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From Asia’s pride to prolonged slide, Burma football looks to rebound

Myo Win Nyunt, 71, a former footballer, holds up a picture of himself as a player on Burma’s national team during an interview in Rangoon on 26 January 2017. (Photo: AFP)

Shouts reverberate under the concrete overpass as barefoot players jostle for the ball, a sad echo of Burma’s long-lost footballing glory days, which authorities are now hoping to revive.

Once an Asian powerhouse, Burma’s football fortunes suffered a precipitous decline under the former military junta whose 50-year reign ravaged the economy and sporting infrastructure.

Burma won the 1966 and 1970 Asian Games and were crowned Southeast Asian champions five times in a row. But they are now wallowing at 159th in the FIFA rankings, much to the dismay of their long-suffering fans.

Ye Aung Oo, who plays under the Rangoon overpass every night, says he hopes attempts to stimulate football at the grassroots level will help turn Burma’s passion into prowess on the pitch.

“I have loved playing football since I was young and I wanted to play professionally,” said the 20-year-old computer technician.

He admits that the national team “needs a lot” of work, but adds: “I hope that with time we will be successful, now that more support is being developed.”

Hopes of a rebirth are now growing, with FIFA President Gianni Infantino set to open a new academy in Rangoon on Friday, part of a push to reinvigorate grassroots football.

The British Council has also brought in experts from English Premier League clubs including Arsenal, Newcastle United and Everton to teach dozens of coaches.

The Myanmar Football Federation is training 50 young players to take part in the ASEAN under-18 competition to be held September, and another pan-Asian competition the following month.

And the body is extending its scouting network to 52 towns and cities to find more young talent for its football academies.

“Most international football federations can access very talented players easily” from domestic clubs, explained Phone Naing Zaw, the Burmese federation’s chief executive.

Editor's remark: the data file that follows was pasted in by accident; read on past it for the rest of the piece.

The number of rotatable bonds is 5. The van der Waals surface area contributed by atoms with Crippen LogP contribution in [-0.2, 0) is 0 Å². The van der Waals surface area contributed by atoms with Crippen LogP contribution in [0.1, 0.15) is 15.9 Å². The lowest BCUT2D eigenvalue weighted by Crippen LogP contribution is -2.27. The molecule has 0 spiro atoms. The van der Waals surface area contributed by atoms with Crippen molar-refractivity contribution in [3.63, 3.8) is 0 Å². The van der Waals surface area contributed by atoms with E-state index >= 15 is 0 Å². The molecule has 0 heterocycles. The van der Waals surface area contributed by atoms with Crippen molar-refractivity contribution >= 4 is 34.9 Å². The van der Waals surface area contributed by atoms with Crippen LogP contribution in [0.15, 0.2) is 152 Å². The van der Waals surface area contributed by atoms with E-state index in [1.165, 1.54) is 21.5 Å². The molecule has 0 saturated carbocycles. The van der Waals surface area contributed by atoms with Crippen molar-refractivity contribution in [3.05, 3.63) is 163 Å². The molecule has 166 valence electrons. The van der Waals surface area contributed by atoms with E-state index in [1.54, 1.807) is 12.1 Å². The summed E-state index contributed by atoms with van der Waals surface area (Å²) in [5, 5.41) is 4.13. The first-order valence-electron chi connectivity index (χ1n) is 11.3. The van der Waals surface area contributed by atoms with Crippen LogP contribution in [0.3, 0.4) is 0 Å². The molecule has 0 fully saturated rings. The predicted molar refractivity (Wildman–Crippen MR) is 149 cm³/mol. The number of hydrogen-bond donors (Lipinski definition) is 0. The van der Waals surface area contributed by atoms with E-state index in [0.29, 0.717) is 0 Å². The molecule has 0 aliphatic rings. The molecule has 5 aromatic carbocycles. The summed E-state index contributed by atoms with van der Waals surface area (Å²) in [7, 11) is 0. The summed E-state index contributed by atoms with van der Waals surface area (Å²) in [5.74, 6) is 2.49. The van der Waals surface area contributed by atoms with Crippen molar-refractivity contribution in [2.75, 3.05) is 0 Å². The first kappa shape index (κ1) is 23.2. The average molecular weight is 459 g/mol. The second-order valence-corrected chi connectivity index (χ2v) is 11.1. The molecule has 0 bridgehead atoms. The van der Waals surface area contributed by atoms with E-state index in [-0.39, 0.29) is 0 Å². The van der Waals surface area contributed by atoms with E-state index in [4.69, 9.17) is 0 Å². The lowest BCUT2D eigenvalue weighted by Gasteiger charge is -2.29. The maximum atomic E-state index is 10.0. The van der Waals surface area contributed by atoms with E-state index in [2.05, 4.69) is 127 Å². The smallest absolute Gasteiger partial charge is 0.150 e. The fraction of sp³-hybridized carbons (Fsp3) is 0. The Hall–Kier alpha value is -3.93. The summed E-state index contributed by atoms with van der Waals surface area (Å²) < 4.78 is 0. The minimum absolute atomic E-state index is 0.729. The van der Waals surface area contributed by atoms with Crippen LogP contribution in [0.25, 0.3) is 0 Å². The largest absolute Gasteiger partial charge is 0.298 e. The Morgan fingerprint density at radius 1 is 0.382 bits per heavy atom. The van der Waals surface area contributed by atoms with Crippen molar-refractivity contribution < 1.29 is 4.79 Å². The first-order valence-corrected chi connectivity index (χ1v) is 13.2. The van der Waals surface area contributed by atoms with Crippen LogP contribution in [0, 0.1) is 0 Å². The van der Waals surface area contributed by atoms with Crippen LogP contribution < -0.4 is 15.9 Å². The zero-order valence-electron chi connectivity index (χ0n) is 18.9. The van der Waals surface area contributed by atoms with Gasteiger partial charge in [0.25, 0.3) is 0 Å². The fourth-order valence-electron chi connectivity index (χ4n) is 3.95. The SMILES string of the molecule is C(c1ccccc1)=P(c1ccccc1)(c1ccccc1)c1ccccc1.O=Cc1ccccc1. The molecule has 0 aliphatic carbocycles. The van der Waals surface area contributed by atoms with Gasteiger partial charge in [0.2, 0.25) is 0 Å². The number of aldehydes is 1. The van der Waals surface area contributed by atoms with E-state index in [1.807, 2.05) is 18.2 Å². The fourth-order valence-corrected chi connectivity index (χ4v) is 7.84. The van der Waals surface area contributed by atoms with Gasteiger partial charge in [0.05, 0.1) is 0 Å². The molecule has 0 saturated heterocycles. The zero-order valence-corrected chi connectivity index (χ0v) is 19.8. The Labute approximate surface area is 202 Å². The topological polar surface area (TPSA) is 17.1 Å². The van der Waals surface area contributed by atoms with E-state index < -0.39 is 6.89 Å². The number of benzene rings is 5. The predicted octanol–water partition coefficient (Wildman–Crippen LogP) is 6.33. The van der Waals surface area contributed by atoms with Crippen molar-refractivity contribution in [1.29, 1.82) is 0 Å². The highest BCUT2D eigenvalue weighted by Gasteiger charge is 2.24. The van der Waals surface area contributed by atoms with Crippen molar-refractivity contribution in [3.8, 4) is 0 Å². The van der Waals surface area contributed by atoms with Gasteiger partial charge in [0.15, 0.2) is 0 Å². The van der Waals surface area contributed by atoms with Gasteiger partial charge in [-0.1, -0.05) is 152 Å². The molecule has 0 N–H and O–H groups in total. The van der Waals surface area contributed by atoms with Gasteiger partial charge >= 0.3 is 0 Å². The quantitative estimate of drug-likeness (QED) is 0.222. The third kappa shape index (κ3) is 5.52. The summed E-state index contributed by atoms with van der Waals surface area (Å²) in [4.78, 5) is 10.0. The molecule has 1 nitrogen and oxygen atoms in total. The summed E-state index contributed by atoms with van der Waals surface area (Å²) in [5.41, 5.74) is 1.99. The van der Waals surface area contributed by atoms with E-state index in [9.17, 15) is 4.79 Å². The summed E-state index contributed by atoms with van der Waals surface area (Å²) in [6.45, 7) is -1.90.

But in Burma, “the MFF has to dig to the grassroots, open football training classes and run academies. This is very different.”

Burma’s “golden age” of the 1960s and ’70s, which also included a berth at the 1972 Munich Olympics, still evokes nostalgia among fans and players.

“We were very good at football at that time and went to [South] Korea,” said 71-year-old former defender Myo Win Nyunt, describing the 1972 President’s Cup.

“We beat them at home and became the champions. That was my greatest memory as we did it for our country,” he told AFP at his home, surrounded by trophies from a bygone era.

But the glory of Burma’s national team, the White Angels, faded as the junta’s stranglehold on the economy tightened.

Amidst the decline, former military leader Senior General Than Shwe considered buying Manchester United for $1 billion before shelving the idea, according to leaked US diplomatic cables from 2009.

Today Burma’s National League still inspires fierce rivalries and even hooliganism among its avid fans, but matches rarely draw big crowds.

Football fans are more likely to be found watching Arsenal or Chelsea in a street corner beer station than attending domestic matches, or playing themselves.

Many blame the dearth of green spaces in cities like Rangoon, which have been eaten up by the housing developments that have mushroomed as the economy fires back to life as Burma reopens to the outside world.

Others bemoan a lack of sport in schools, academic pressure on students and a shortage of well-qualified scouts to seek out new talent.

“There were many playgrounds to play football in Yangon [when I was young] and now there are none,” said prominent sports journalist Sein Myo Myint.

“Students have to have extra tuition before school and again after school, so they have no time to go to the football pitch.”